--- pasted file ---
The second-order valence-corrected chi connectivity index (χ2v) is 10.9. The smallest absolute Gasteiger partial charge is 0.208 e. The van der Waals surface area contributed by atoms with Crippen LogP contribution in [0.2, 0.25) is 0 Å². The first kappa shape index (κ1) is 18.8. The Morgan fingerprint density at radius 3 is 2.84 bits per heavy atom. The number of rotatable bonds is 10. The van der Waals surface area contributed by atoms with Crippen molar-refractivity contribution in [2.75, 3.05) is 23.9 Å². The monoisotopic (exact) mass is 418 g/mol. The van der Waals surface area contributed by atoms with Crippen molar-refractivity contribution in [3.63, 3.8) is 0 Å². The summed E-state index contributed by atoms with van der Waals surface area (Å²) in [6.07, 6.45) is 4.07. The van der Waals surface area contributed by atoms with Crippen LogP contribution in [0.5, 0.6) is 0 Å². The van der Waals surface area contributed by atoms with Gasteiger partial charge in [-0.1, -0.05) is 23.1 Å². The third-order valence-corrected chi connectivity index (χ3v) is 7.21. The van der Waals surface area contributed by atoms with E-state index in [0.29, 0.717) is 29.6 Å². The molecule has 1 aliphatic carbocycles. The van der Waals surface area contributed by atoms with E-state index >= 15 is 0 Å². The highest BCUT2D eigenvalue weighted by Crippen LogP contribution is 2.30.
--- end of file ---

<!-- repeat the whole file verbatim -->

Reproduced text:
The second-order valence-corrected chi connectivity index (χ2v) is 10.9. The smallest absolute Gasteiger partial charge is 0.208 e. The van der Waals surface area contributed by atoms with Crippen LogP contribution in [0.2, 0.25) is 0 Å². The first kappa shape index (κ1) is 18.8. The Morgan fingerprint density at radius 3 is 2.84 bits per heavy atom. The number of rotatable bonds is 10. The van der Waals surface area contributed by atoms with Crippen molar-refractivity contribution in [2.75, 3.05) is 23.9 Å². The monoisotopic (exact) mass is 418 g/mol. The van der Waals surface area contributed by atoms with Crippen molar-refractivity contribution in [3.63, 3.8) is 0 Å². The summed E-state index contributed by atoms with van der Waals surface area (Å²) in [6.07, 6.45) is 4.07. The van der Waals surface area contributed by atoms with Crippen LogP contribution in [0.5, 0.6) is 0 Å². The van der Waals surface area contributed by atoms with Gasteiger partial charge in [-0.1, -0.05) is 23.1 Å². The third-order valence-corrected chi connectivity index (χ3v) is 7.21. The van der Waals surface area contributed by atoms with E-state index in [0.29, 0.717) is 29.6 Å². The molecule has 1 aliphatic carbocycles. The van der Waals surface area contributed by atoms with E-state index >= 15 is 0 Å². The highest BCUT2D eigenvalue weighted by Crippen LogP contribution is 2.30.